Mr. Emanuelli explains that there is no official MLS in Costa Rica. However, there are two realtor associations recognized by the government and both are somewhat similar to an MLS, although they don’t supply detailed comparative market analyses (CMAs) like the MLSs in North America.

One of these associations is the Costa Rica Chamber of Real Estate Brokers Board (CCCBR), which covers a lot of properties. You might like to choose an agent who is affiliated to MLSs such as CCCBR, as only they can place listings on such organisations’ websites.

Since there are several ways that agents get paid in Costa Rica, it’s best to choose one who operates strictly on a commission basis. One heads–up here would be to check that the agent you use is not also representing the seller.

3. Take a Look at the Property Market

Browse homes for sale in Costa Rica

While there is no official MLS in the country, you can still find plenty of places where you can browse homes for sale in Costa Rica. Point2 Homes has a great range of properties, and covers many areas of the country, such as Puntarenas, Guanacaste or San Jose. Better yet, you can narrow your search down to different property types, such as condos, single-family homes, townhouses, and more.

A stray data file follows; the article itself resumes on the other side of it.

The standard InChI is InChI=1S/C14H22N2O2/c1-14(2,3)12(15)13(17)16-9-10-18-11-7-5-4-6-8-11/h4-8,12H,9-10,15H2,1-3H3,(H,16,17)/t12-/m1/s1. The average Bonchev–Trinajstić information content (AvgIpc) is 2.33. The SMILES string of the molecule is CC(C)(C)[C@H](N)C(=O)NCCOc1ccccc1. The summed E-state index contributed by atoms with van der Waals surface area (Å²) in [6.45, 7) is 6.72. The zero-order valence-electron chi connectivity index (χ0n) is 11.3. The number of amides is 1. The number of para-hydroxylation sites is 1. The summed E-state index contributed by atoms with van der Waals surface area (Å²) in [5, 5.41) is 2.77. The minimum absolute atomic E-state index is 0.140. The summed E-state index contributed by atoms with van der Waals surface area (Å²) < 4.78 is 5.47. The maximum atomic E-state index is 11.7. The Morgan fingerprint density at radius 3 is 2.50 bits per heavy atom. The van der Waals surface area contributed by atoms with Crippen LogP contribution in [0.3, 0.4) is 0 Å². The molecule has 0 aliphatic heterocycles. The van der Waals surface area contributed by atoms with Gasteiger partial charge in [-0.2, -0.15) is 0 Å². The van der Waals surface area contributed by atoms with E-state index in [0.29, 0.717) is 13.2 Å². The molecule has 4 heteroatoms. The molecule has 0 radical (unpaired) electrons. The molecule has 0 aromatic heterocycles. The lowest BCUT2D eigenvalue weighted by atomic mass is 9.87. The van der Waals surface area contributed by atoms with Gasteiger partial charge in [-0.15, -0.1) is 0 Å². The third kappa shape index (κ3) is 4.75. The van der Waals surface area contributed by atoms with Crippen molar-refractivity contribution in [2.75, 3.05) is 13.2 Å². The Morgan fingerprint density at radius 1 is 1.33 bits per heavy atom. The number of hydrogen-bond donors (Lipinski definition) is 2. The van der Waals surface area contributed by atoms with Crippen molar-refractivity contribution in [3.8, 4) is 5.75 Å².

Although this happens in a minority of cases, it’s possible that a home seller may go with different agents who each have the freedom to add their own “mark up” on the property price. That’s why, it’s always a good idea to look at several websites as sometimes a property’s price can differ depending on which seller’s agent is advertising it.

4. Get an Attorney

Just like in North America, if you’d like to rest assured that you negotiated a good deal, you can also hire an attorney. Ask your realtor or somebody who has been through the same process to recommend you somebody, and also ask for referrals. Most good lawyers who are doing real estate transactions in Costa Rica, Mr. Emanuelli said, are bi-lingual.

It can be a good idea to get an attorney on board before you start looking at properties as they may spot problems at early stages of the buying process, which could save you of a lot of hassle later.

An attorney’s basic fee will be about 1-1.25% of the agreed-upon home sale price.

5. Find a Home Inspector

A home inspector can help you spot any problems with a house that interests you early on in the buying process. That’s why even if you are told you don’t necessarily need to spend your money on hiring one, you should still ask your agent or attorney to recommend you one.